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Causal factors in New South Wales investigated bushfires : part 2 : other fires

Bushfire arson bulletin no. 23

ISSN 1832-2743
Canberra: Australian Institute of Criminology, September 2005

This Bulletin continues the analysis of bushfire investigation data provided by the NSW Rural Fire Service (RFS). For this Bulletin, an examination was conducted of fires determined by the RFS to have been the result of burning activity or machinery and equipment. Together, these types of fires accounted for just over 11 per cent of those investigated. As for deliberate fires, the cause determinations were analysed with the rationale given for the determination. More than one causal factor was noted in some cases.

Thirty-five fires were determined to be the result of private burning activity. One other fire was noted as hazard reduction burning carried out by a land management agency. The rationale for three of the cases stated that the burn was carried out with a permit, and three cases stated the burn was illegal. In six of the private burning cases the rationale noted the owner had admitted lighting one or more fires.

The investigator determined that the fire was lit for hazard reduction purposes in 12 cases, while eight fires were lit to remove unwanted plant materials or other rubbish from a property. Four involved the reignition of previously burned materials. In two cases the rationale indicated there had been ongoing problems with landholders in the area conducting burning activities, while one noted that the activity was consistent with fodder regrowth and pasture improvement methods.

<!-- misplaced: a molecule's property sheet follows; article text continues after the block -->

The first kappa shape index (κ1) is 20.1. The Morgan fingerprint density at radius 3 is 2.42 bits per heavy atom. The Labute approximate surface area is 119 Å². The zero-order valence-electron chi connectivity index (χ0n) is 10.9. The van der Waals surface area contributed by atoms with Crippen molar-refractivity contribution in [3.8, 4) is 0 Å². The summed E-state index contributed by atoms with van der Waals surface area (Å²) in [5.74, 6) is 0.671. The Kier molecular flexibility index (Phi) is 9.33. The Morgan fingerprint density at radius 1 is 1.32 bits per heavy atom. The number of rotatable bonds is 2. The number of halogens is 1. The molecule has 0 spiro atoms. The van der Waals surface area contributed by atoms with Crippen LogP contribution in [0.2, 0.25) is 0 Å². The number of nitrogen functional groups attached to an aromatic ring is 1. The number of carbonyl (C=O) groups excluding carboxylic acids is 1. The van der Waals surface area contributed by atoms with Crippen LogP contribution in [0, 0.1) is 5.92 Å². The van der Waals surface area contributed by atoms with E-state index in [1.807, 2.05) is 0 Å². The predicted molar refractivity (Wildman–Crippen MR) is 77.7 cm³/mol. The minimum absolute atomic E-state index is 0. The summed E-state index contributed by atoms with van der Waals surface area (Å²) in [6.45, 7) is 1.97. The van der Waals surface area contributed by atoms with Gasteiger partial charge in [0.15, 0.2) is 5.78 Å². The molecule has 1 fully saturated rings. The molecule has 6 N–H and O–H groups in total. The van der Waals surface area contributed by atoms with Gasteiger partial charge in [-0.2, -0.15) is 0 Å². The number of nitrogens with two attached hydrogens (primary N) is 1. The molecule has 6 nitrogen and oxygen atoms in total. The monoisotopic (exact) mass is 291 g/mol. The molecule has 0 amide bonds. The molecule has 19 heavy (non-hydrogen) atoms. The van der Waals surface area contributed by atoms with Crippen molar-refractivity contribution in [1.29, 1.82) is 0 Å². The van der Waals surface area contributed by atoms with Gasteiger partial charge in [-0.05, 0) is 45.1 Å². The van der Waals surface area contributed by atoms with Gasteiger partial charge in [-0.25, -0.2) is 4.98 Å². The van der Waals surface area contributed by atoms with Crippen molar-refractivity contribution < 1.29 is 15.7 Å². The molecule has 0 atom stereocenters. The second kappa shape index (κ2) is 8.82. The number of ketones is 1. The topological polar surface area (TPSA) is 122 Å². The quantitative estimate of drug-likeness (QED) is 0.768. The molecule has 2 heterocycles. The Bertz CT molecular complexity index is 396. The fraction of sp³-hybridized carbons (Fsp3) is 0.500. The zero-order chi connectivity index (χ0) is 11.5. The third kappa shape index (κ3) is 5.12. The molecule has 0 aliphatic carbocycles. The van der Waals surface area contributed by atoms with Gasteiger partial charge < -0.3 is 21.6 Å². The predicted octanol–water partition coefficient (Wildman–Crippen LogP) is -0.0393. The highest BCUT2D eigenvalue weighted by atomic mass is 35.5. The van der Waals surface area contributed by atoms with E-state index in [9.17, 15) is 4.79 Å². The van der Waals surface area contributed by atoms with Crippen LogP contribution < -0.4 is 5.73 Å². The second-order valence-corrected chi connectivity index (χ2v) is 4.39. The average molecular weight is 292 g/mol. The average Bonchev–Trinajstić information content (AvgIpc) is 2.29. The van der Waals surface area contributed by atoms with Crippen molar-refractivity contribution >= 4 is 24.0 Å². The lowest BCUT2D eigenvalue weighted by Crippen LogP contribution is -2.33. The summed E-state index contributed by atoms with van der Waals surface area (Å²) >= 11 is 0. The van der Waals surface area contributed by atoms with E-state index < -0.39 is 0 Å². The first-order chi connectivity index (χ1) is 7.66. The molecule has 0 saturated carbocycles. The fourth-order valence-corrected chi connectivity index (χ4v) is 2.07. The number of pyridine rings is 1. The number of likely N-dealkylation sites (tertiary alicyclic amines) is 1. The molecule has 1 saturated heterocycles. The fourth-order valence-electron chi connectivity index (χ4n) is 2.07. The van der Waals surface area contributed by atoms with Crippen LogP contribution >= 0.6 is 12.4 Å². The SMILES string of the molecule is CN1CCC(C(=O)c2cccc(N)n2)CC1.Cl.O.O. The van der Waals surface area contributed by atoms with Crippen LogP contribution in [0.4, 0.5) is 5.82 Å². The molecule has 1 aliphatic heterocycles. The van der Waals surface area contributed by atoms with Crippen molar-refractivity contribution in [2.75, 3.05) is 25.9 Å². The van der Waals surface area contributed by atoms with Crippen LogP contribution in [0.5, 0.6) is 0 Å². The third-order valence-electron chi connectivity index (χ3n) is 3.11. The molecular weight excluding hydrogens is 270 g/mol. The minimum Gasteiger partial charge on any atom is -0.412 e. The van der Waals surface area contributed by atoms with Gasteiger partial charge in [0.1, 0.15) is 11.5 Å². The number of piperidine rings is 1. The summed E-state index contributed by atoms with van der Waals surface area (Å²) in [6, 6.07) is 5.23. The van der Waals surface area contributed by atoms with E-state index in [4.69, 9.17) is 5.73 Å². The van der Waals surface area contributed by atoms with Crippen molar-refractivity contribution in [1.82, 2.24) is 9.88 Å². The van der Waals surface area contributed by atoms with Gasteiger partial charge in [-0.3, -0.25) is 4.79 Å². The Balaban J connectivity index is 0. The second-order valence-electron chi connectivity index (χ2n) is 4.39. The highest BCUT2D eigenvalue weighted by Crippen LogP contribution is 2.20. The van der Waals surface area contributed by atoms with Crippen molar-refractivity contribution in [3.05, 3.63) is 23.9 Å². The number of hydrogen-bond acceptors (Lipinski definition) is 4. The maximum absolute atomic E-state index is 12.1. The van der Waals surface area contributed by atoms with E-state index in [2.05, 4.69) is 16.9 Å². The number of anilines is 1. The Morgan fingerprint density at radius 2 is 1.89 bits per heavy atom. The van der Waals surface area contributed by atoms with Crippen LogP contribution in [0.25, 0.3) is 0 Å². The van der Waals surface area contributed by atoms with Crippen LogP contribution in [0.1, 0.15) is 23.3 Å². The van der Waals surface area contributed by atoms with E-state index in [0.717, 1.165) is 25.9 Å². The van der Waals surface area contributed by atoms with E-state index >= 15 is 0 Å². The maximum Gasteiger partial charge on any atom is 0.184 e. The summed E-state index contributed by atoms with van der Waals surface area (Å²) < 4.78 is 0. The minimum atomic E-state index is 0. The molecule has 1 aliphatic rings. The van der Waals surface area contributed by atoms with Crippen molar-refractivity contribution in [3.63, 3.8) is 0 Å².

Seventeen fires in this dataset were accidental ignitions related to machinery and equipment. While relatively few, these represent fires that may have been avoidable.

Eight fires were linked to motor vehicle use. Three of these were linked to heat or sparks coming from vehicle exhausts. Three were the result of a vehicle fault in the form of a hot piece of broken brake disc, an electrical fault in a truck and a tractor that caught fire. One fire was caused by sparks from jumper leads arcing, while another was ignited by a crashed motor cycle.

Six of the machinery and equipment fires resulted from the use of tools, mostly cutting tools, such as angle grinders or welding equipment. In one case the fire was caused when the spark arrestor came off a pump motor.

It was concluded in one case that a passenger train which passed through the area shortly before the fire was a possible cause.

References

  • NSW RFS Investigation data (AIC file).